2. Fat

Snow peas are an incredibly nutritious vegetable with numerous health advantages. Not only do they contain fiber, vitamin C and protein – which make them a great snack or addition to soups – but they can also be utilized in many recipes.

Fresh snow peas have a relatively low fat content and are packed with antioxidants. These vital nutrients protect the body against diseases like cancer and heart disease, while helping to stabilize blood sugar levels and reduce obesity risks.

This nutrient-rich vegetable is also low in calories, making it a perfect addition to any weight loss program. Plus, it provides more than 100% of your recommended daily allowance of vitamin C.

Furthermore, fresh snow peas are packed with nonheme iron – an essential nutrient for those who don’t get enough iron from animal sources. This nutrient helps produce red blood cells that transport oxygen around the body, keeping you healthy in the process.

These nutrient-rich vegetables are great sources of vitamins A and B. A 100 gram serving of snow peas provides 1087 IU (or 37% of the RDA) of vitamin A as well as 25 mg of niacin, an important B-complex vitamin.

Furthermore, snow peas are an excellent source of calcium. This mineral helps build strong bones and teeth while preventing osteoporosis. Furthermore, it boosts the immune system and keeps your nervous system functioning normally.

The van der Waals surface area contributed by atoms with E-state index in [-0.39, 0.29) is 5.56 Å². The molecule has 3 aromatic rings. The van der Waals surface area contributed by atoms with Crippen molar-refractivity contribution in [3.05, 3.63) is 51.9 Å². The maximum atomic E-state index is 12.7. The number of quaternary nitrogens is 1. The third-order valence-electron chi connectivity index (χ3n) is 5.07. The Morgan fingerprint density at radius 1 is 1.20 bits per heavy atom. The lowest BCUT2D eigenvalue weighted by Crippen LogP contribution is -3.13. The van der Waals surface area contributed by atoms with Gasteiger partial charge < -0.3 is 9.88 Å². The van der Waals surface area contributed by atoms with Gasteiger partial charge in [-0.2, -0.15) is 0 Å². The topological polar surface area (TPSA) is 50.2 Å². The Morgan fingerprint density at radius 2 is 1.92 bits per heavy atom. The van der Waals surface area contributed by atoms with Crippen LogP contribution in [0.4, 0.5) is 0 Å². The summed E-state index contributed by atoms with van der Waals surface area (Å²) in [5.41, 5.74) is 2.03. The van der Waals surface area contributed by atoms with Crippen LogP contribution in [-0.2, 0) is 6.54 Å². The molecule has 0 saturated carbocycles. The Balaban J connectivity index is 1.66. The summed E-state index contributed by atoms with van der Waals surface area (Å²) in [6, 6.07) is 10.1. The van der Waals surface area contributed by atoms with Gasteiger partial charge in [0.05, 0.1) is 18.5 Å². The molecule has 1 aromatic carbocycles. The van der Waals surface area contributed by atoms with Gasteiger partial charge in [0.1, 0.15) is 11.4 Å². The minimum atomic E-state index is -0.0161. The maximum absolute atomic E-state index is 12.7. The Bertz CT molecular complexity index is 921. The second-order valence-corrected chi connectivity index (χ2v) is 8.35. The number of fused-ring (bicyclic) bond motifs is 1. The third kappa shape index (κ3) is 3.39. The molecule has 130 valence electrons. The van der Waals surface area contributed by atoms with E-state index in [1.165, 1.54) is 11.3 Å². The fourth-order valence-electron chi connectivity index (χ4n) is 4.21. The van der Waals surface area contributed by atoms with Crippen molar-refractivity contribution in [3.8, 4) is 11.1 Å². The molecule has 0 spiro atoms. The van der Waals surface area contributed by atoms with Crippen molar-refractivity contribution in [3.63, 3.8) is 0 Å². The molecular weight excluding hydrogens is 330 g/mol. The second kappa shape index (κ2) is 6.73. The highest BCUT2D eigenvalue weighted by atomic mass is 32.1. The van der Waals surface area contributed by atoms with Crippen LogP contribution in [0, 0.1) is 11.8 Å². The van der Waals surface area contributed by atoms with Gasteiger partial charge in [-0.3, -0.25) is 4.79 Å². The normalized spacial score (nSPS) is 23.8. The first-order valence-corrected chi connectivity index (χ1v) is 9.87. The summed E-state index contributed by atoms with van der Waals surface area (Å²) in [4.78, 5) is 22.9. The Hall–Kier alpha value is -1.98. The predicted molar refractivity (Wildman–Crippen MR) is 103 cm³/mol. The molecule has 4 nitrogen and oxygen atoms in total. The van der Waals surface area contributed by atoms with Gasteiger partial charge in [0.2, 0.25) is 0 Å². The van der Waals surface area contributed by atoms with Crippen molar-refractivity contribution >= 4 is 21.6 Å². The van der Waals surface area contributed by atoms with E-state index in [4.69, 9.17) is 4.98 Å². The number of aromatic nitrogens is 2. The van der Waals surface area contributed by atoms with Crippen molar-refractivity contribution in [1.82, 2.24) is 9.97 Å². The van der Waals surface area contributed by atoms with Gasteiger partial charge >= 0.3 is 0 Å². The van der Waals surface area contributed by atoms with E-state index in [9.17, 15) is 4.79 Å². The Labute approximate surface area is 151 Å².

Snow peas are an excellent source of dietary fiber and low in fat – with only 0.1 grams total fat per cup.

One of the best ways to prepare raw snow peas is by searing them in oil. This method adds a delicate flavor and makes the peas softer.

Another way to cook fresh snow peas is by steaming them in water. This will give them an extremely tender and crunchy texture.

Another cooking technique is blanching them in hot water. This quick and effortless method preserves their natural sweetness while making cooking time unnecessary.

Snow peas are an incredibly nutritious, low-calorie vegetable that’s effortless to prepare and offers plenty of flavor. They can be served raw or cooked – making them a great choice for anyone trying to shed pounds.

3. Fiber

Raw snow peas are an excellent source of dietary fiber and may aid in weight loss. Additionally, they contain essential vitamins and minerals like vitamin C which supports cardiovascular health.

They provide a good source of folate, an essential nutrient for healthy cell division and DNA duplication. Furthermore, fruits and vegetables contain plenty of antioxidants that may protect against cancer and other illnesses.

Furthermore, they provide an excellent source of potassium and magnesium that help regulate blood pressure. Furthermore, these essential minerals contribute to strong bones.

According to a 2009 study published in “Nutrition Reviews,” eating a high-fiber diet may reduce the risk of obesity, diabetes, heart disease and stroke. Furthermore, insoluble fiber helps regulate bowel movements and may reduce the likelihood of digestive disorders like hemorrhoids or diverticular disease.

If you are trying to shed pounds, include snow peas in your daily nutrition plan. They provide an impressive source of protein and fiber while being low in calories and fat.